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Months Later, Hurricane Sandy Now Putting Long Island Farm Industry In Danger

Fields Inundated By The Storm Now Have Soil Soaked With Saltwater
Farms on Long Island are struggling to overcome the saltwater left behind in the soil. Many are fearful of some crops being wiped out. (Photo: CBS 2)

Farms on Long Island are struggling to overcome the saltwater left behind in the soil. Many are fearful of some crops being wiped out. (Photo: CBS 2)

Superstorm Sandy

CUTCHOGUE, N.Y. (CBSNewYork) — Hurricane Sandy is taking an unexpected toll on local crops, and it could lead to higher prices at grocery stores.

As CBS 2’s Jennifer McLogan reported Tuesday, the saltwater kicked up by the storm is hurting fruits and vegetables.

“It’s going to be a real problem. Maybe a third of our farm got covered with saltwater. We really don’t know what impact that’s going to be,” said Thomas Wickham of Wickham’s Fruit Farm.

Wickham’s land has been farmed since 1680, but in his lifetime he has never seen a hurricane punch a hole through Long Island’s North Fork in such a way. Fields used for centuries are flooded with asphyxiating and toxic saltwater.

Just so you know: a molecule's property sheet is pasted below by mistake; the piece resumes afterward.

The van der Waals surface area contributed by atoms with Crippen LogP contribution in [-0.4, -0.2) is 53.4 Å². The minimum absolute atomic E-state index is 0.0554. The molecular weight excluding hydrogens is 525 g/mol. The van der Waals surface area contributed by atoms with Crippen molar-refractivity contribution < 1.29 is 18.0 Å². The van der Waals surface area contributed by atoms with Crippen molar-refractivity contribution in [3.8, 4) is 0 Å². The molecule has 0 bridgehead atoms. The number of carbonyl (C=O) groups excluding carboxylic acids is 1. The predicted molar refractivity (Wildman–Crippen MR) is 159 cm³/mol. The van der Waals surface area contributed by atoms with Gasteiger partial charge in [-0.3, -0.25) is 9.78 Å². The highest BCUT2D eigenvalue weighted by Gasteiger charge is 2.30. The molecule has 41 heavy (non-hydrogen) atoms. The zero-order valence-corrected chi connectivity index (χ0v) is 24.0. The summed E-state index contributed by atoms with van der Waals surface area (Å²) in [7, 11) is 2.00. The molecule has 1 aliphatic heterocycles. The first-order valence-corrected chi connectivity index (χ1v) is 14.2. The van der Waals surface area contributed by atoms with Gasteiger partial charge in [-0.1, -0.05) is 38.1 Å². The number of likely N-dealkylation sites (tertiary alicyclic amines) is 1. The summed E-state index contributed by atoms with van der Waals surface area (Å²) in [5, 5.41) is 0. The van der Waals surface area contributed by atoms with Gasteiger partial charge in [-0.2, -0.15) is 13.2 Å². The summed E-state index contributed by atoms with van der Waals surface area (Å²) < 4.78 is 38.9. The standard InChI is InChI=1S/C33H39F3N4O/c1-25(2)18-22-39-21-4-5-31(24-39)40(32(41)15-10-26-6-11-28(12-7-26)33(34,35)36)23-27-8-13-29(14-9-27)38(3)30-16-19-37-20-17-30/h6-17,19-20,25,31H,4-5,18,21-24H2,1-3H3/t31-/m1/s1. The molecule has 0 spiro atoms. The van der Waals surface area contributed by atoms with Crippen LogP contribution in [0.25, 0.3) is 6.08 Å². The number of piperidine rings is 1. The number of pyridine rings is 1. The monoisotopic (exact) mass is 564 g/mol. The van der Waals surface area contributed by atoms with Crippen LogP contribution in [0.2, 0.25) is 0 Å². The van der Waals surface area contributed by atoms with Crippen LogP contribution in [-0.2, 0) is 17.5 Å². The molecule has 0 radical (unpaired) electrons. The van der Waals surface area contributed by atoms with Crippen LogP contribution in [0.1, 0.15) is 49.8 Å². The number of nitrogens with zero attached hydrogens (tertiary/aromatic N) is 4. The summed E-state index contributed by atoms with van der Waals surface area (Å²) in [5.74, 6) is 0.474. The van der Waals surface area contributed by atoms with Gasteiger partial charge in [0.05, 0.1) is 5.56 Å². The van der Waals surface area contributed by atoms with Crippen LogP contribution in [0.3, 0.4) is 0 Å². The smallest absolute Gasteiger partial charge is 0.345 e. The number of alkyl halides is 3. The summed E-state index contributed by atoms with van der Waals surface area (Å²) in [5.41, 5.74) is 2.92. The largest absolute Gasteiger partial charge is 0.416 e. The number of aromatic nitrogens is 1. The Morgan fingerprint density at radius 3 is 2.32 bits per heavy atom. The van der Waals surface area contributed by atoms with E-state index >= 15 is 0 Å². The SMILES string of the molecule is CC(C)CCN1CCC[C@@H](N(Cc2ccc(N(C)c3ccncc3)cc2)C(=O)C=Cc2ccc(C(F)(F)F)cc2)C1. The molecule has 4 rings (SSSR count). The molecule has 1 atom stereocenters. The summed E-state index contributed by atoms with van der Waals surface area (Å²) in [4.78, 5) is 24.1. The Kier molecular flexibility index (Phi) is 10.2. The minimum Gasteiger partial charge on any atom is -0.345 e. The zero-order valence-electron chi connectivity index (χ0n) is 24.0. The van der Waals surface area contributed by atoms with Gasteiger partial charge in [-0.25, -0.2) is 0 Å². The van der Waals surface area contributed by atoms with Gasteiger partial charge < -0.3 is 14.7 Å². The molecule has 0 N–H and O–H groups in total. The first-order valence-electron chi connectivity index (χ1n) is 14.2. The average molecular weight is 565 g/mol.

Where corn once grew, swans now swim — and buffalo roam.

“I planted 600 apple trees that were under 4 feet of water. I don’t really know how well they are going to come out of it,” Wickham said. “Strawberries? They’re dead.”

Sandy breached or destroyed four miles of dikes, allowing saltwater to flood 800 acres in Cutchogue and Orient. Fields to be filled with flowers, fruit trees and vegetables are all threatened, making the future of crop growth and consumer cost uncertain.

“The farmers out here on the East End are actually watching what’s happening with the famers in Japan after the tsunami, to see what that saltwater is doing to their fields and what we can expect to happen out here,” said Prudence Heston of Salt Air Farm.

Heston walked along the earthen barrier that was supposed to hold back tides and runoff, but instead six feet of saltwater spread to her farm, which has been in her family for 11 generations.

She said she hopes rain will help dilute the soil. Repairs are costly and are not covered. The Long Island Farm Bureau is asking federal and state agencies for help.

“It is going to be a few million dollars to repair those dikes to the standard that we need to prevent this from happening in the future,” the Farm Bureau’s Joseph Gergela said.

The uncertainty will be made clear in as little as two months, when farmers determine which vegetable and fruit roots are able to withstand the salt and rebound.

Farmers said carrots, green beans, spinach, cucumbers, and corn are the most salt-sensitive crops.

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